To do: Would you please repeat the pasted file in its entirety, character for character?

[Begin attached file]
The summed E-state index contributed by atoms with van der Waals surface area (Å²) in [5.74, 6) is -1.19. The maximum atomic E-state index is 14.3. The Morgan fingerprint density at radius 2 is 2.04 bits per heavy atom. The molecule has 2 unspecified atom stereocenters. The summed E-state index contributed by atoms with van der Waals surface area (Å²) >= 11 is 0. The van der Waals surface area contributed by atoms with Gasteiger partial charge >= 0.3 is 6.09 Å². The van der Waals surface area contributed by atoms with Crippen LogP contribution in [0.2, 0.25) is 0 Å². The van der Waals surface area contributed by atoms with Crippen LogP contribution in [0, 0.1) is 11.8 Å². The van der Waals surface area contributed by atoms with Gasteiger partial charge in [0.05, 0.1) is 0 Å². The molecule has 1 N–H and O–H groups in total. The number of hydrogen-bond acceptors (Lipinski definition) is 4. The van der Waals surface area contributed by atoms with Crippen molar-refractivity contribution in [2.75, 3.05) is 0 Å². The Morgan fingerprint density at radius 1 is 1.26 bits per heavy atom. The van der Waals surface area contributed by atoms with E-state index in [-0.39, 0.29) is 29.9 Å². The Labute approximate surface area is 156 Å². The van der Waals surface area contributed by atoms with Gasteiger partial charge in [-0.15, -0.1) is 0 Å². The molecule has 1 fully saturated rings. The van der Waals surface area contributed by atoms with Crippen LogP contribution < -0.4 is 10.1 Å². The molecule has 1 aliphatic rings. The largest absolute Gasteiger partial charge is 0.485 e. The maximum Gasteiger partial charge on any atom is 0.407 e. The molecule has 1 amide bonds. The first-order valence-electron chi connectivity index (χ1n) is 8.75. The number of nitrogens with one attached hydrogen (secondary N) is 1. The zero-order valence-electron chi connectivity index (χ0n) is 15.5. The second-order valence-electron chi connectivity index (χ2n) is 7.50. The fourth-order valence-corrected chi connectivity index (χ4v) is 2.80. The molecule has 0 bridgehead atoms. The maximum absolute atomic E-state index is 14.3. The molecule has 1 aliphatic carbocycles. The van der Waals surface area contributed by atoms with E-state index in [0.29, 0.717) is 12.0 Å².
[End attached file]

The summed E-state index contributed by atoms with van der Waals surface area (Å²) in [5.74, 6) is -1.19. The maximum atomic E-state index is 14.3. The Morgan fingerprint density at radius 2 is 2.04 bits per heavy atom. The molecule has 2 unspecified atom stereocenters. The summed E-state index contributed by atoms with van der Waals surface area (Å²) >= 11 is 0. The van der Waals surface area contributed by atoms with Gasteiger partial charge >= 0.3 is 6.09 Å². The van der Waals surface area contributed by atoms with Crippen LogP contribution in [0.2, 0.25) is 0 Å². The van der Waals surface area contributed by atoms with Crippen LogP contribution in [0, 0.1) is 11.8 Å². The van der Waals surface area contributed by atoms with Gasteiger partial charge in [0.05, 0.1) is 0 Å². The molecule has 1 N–H and O–H groups in total. The number of hydrogen-bond acceptors (Lipinski definition) is 4. The van der Waals surface area contributed by atoms with Crippen molar-refractivity contribution in [2.75, 3.05) is 0 Å². The Morgan fingerprint density at radius 1 is 1.26 bits per heavy atom. The van der Waals surface area contributed by atoms with E-state index in [-0.39, 0.29) is 29.9 Å². The Labute approximate surface area is 156 Å². The van der Waals surface area contributed by atoms with Gasteiger partial charge in [-0.15, -0.1) is 0 Å². The molecule has 1 fully saturated rings. The van der Waals surface area contributed by atoms with Crippen LogP contribution < -0.4 is 10.1 Å². The molecule has 1 aliphatic rings. The largest absolute Gasteiger partial charge is 0.485 e. The maximum Gasteiger partial charge on any atom is 0.407 e. The molecule has 1 amide bonds. The first-order valence-electron chi connectivity index (χ1n) is 8.75. The number of nitrogens with one attached hydrogen (secondary N) is 1. The zero-order valence-electron chi connectivity index (χ0n) is 15.5. The second-order valence-electron chi connectivity index (χ2n) is 7.50. The fourth-order valence-corrected chi connectivity index (χ4v) is 2.80. The molecule has 0 bridgehead atoms. The maximum absolute atomic E-state index is 14.3. The molecule has 1 aliphatic carbocycles. The van der Waals surface area contributed by atoms with E-state index in [0.29, 0.717) is 12.0 Å².